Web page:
Bioprocess and Biosystems Engineering

, Volume 42, Issue 1, pp 17–27 | Cite as

Simulation and experimental validation of a gradient feeding system for fast assessment of the kinetic behavior of a microbial consortium in a tubular biofilm reactor

  • Merlyn Alejandra Salazar-Huerta
  • Nora Ruiz-OrdazEmail author
  • Juvencio Galíndez-MayerEmail author
  • Jaime García-Mena
  • Cleotilde Juárez-Ramírez
Research Paper


This study deals with the mathematical simulation and experimental validation of a gradient system for the gradual change of the imidacloprid loading rate to a tubular biofilm reactor (TBR). The strategy was used for fast studies of the kinetic and stoichiometric impact caused by the increase in the pesticide loading rate in a TBR, running in plug flow regime. Seemingly, this strategy has never been used for biokinetic and stoichiometric studies in biofilm reactors. For this purpose, a mathematical model describing the substrate transient behavior Sg(t) in a concentration gradient generator system using variable volume tanks is proposed. A second model, representing the temporary variation in the loading rate of imidacloprid to an aerated equalizer tank preceding the packed zone of the TBR, is also presented. Both models were experimentally confirmed. After the treatment of the experimental data, the kinetic and stoichiometric changes occurring in the TBR, caused by the gradual increase in the imidacloprid loading rate, were readily evaluated. Although the structure of the microbial community, at the phylum level, showed similar behavior along the tubular reactor, the stress produced by the gradual increase in imidacloprid concentration had functional consequences on the mixed microbial populations which were reflected on the stoichiometric and kinetic parameters. After increasing more than five times the imidacloprid loading rate to the TBR, the imidacloprid removal efficiency decayed about 40%, and the microbial-specific removal rate of the insecticide showed a decrease of about 30%.


Tubular reactor Biofilm Microbial consortium Gradient feeding Simulation 



Sectional area of gradient tank G (cm2)


Sectional area of tank R (cm2)

BV = FSeq/VL

Volumetric loading rate of imidacloprid (mg L−1 h−1)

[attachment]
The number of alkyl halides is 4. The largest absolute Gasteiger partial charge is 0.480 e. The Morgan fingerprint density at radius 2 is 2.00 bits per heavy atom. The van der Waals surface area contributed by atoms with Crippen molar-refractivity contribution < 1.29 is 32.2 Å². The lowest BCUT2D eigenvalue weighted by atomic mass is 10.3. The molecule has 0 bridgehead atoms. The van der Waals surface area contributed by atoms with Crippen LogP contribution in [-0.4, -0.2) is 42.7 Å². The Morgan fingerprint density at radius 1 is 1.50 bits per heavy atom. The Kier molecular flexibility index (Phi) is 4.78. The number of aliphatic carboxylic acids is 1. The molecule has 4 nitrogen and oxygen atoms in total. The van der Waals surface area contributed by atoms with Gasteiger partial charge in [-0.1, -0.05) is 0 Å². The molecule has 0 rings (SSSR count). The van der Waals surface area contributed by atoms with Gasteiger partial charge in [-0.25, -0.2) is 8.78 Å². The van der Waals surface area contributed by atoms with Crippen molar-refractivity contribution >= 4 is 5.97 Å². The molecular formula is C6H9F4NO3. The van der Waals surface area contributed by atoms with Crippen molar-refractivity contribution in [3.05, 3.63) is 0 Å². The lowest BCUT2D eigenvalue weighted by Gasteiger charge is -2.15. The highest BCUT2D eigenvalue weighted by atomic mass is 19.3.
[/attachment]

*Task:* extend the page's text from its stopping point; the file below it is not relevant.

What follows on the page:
Chemical oxygen demand (mg L−1)




Diameter of gradient tank G (cm)


Diameter of reservoir tank R (cm)


Aerated compartment operating as equalizer


Exponential integral \(\int_{1}^{\infty } {\frac{{e^{ - mt} }}{{t^{n} }}}\) in Eq. (9)


Liquid flow rate (L h−1)

MS medium

Mineral salts medium


Specific degradation rate of imidacloprid (mg CFU−1 h−1)

\(q_{{{\text{s}}_{\text{i}} }}\)

Overall initial specific removal rate of imidacloprid (mg CFU−1 h−1)

\(q_{{{\text{s}}_{\text{f}} }}\)

Overall final specific removal rate of imidacloprid (mg CFU−1 h−1)

RV= F(Seq − s)/VL

Volumetric loading rate of imidacloprid (mg L−1 h−1)


Imidacloprid concentration in equalizer (mg L−1)


Imidacloprid concentration in G tank (mg L−1)


Imidacloprid concentration in reservoir tank (mg L−1)


Imidacloprid concentration in the TBR packed zone (mg L−1)


Time (h)


Tubular biofilm reactor


Liquid volume of equalizer (L)


Liquid volume of gradient tank G (L)


Interstitial liquid volume in the TBR packed zone (L)


Liquid volume of reservoir tank (L)


Volume of the support material in the TBR packed zone (L)


Weight of porous fragments in TBR


Suspended cells in equalizer (CFU L−1)


Initial total viable cells in the reactor (CFU/reactor)


Final total viable cells in the reactor (CFU/reactor)


Length of the packed zone of the tubular biofilm reactor (cm)









Final condition






Initial condition


Porous support





Intraparticle porosity (non-dimensional)


Interparticle porosity (non-dimensional)

\(\varepsilon_{\text{T}} \, = \,\varepsilon_{\text{P}} \, + \,\varepsilon_{\text{E}}\)

Total bed porosity (non-dimensional)


Imidacloprid removal efficiency (%)

\(\varphi_{\text{g}} \, = \, 1\, - \,\varphi_{\text{r}}\)

Relative area of gradient tank (non-dimensional)


Relative area of reservoir tank (non-dimensional)


Density of porous rock (g cm−3)



This investigation was supported by a Grant obtained from SIP, Instituto Politécnico Nacional (SIP-IPN 20170884). The authors wish to thanks to COFAA-IPN and SNI-Conacyt for the fellowships to N. Ruiz-Ordaz, and J. Galindez-Mayer; SNI-Conacyt for fellowships to J. García-Mena; and Conacyt for the financial support of MA Salazar-Huerta.


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Copyright information

© Springer-Verlag GmbH Germany, part of Springer Nature 2018

Authors and Affiliations

  1. 1.Departamento de Ingeniería Bioquímica ENCB-ZacatencoInstituto Politécnico NacionalMexico CityMexico
  2. 2.Departamento de Genética y Biología Molecular, CinvestavInstituto Politécnico NacionalMexico CityMexico

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